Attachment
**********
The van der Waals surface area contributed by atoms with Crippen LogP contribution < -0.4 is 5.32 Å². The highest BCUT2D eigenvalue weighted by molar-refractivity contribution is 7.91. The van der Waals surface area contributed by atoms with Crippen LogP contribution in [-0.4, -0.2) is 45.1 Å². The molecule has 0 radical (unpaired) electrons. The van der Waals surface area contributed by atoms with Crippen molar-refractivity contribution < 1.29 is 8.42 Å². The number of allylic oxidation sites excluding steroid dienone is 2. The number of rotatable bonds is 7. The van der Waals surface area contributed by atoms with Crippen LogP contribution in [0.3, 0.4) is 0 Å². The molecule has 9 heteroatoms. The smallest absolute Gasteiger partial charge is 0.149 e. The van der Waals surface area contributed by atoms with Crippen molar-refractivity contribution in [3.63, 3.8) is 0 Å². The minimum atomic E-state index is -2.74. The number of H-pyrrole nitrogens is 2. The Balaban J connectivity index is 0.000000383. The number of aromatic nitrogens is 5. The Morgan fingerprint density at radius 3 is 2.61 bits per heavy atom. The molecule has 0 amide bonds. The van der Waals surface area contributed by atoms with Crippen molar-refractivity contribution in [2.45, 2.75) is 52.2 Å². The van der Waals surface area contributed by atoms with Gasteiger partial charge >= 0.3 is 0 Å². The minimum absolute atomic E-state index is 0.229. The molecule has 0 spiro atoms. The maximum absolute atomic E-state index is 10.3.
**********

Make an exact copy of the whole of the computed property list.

The van der Waals surface area contributed by atoms with Crippen LogP contribution < -0.4 is 5.32 Å². The highest BCUT2D eigenvalue weighted by molar-refractivity contribution is 7.91. The van der Waals surface area contributed by atoms with Crippen LogP contribution in [-0.4, -0.2) is 45.1 Å². The molecule has 0 radical (unpaired) electrons. The van der Waals surface area contributed by atoms with Crippen molar-refractivity contribution < 1.29 is 8.42 Å². The number of allylic oxidation sites excluding steroid dienone is 2. The number of rotatable bonds is 7. The van der Waals surface area contributed by atoms with Crippen LogP contribution in [0.3, 0.4) is 0 Å². The molecule has 9 heteroatoms. The smallest absolute Gasteiger partial charge is 0.149 e. The van der Waals surface area contributed by atoms with Crippen molar-refractivity contribution in [3.63, 3.8) is 0 Å². The minimum atomic E-state index is -2.74. The number of H-pyrrole nitrogens is 2. The Balaban J connectivity index is 0.000000383. The number of aromatic nitrogens is 5. The Morgan fingerprint density at radius 3 is 2.61 bits per heavy atom. The molecule has 0 amide bonds. The van der Waals surface area contributed by atoms with Crippen molar-refractivity contribution in [2.45, 2.75) is 52.2 Å². The van der Waals surface area contributed by atoms with Gasteiger partial charge >= 0.3 is 0 Å². The minimum absolute atomic E-state index is 0.229. The molecule has 0 spiro atoms. The maximum absolute atomic E-state index is 10.3.